What Do Rite of Passage Journeys Look Like?

Dawn is rising and the Mescalero Apache Indians of New Mexico are already several days into one of their rite of passage journeys; this particular one to mark the transition of the community’s young girls into adulthood.

Adorned in traditional beaded buckskin clothing, a young 13-year-old Mescalero Apache girl is spending time with her medicine woman from whom she takes knowledge and learnings. As is expected of her, she does well to maintain a solemn and serious face, conveying little of the sense of excitement she feels within.

The smell of the community feast her family has helped prepare perfumes the air and teepees built by the men stand tall on the land. Drummers and dancers add to the ceremonious air of the occasion.

In the evening, she will join her fellow young women to participate in an all-night dancing vigil to demonstrate her commitment and endurance, before the elders will eventually approach and give her a new name.

After several more days, the rite of passage journey will come to an end, and the young women will be welcomed into their new roles within the community with honour.

Rite of Passage journeys around the world

Like the
Mescalero Apache Indians of New Mexico, young people from all over the world participate in rite of passage journeys to mark their transition into adulthood.

In Central and South America, young girls celebrate their fifteenth year with Quinceanera (which translates to ‘fifteenth year’). This period of celebration signifies their transition to becoming a mature and independent woman capable of making her own decisions. This rite of passage journey typically involves a Catholic mass and a fiesta with family and friends.

In Vanuatu, the land diving initiation into manhood is a common rite of passage journey for young men to mark the transition from childhood to manhood. With tree vines strapped around his ankles to prevent him from hitting the ground at full speed, the young boy dives off a 30-metre wooden tower. The boy’s mother watches on, holding a symbol of their son’s boyhood which they will ceremoniously throw away after the jump to symbolise their transition into adulthood.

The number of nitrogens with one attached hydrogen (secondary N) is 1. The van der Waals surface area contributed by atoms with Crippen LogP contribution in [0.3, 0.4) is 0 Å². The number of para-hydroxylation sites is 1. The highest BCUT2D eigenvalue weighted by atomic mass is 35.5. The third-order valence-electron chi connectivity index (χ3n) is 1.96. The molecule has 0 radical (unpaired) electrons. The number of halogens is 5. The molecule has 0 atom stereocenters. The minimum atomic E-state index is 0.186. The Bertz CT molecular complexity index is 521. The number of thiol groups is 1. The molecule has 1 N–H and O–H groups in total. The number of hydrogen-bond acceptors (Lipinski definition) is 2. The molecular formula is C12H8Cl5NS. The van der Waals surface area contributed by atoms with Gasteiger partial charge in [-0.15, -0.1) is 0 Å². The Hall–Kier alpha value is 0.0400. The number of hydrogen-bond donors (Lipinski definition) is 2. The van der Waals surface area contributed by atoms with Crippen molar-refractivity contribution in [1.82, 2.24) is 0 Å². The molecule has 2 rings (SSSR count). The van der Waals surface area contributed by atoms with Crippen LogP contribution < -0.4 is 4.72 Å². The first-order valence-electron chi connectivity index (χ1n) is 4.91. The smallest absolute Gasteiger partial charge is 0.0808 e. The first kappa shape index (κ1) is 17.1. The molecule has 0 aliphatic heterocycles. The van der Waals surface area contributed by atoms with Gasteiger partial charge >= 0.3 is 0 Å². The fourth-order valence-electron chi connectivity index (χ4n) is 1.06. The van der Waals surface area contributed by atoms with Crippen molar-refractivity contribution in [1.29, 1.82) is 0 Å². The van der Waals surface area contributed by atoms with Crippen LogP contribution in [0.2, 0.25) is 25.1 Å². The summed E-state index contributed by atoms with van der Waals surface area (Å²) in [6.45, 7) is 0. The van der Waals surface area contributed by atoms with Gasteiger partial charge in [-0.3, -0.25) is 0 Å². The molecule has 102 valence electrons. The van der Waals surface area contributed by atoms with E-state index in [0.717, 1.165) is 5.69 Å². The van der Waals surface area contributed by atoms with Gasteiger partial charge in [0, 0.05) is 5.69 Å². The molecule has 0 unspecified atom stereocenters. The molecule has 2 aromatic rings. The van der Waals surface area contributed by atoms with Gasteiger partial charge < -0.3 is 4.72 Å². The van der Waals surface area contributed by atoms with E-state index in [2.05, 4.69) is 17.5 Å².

There are many different ways communities from around the world approach rite of passage journeys to mark a young person’s transition into adulthood, but each one has something in common: the coming together of community to support their young people as they experience an important time in their lives.

A framework for rite of passage journeys

As the adult figures in their lives, parents and teachers are some of the most prominent role models and support networks within a young person’s community.

This sense of community and support is an important part of the rite of passage journeys we facilitate at AdventureWorks, and is vital to support young people’s wellbeing and help them to develop resilience and leadership skills, among others.

But community is just one part of what we encompass within our programs – alongside connection, storytelling, and discovery.

Fostering a sense of connection and safety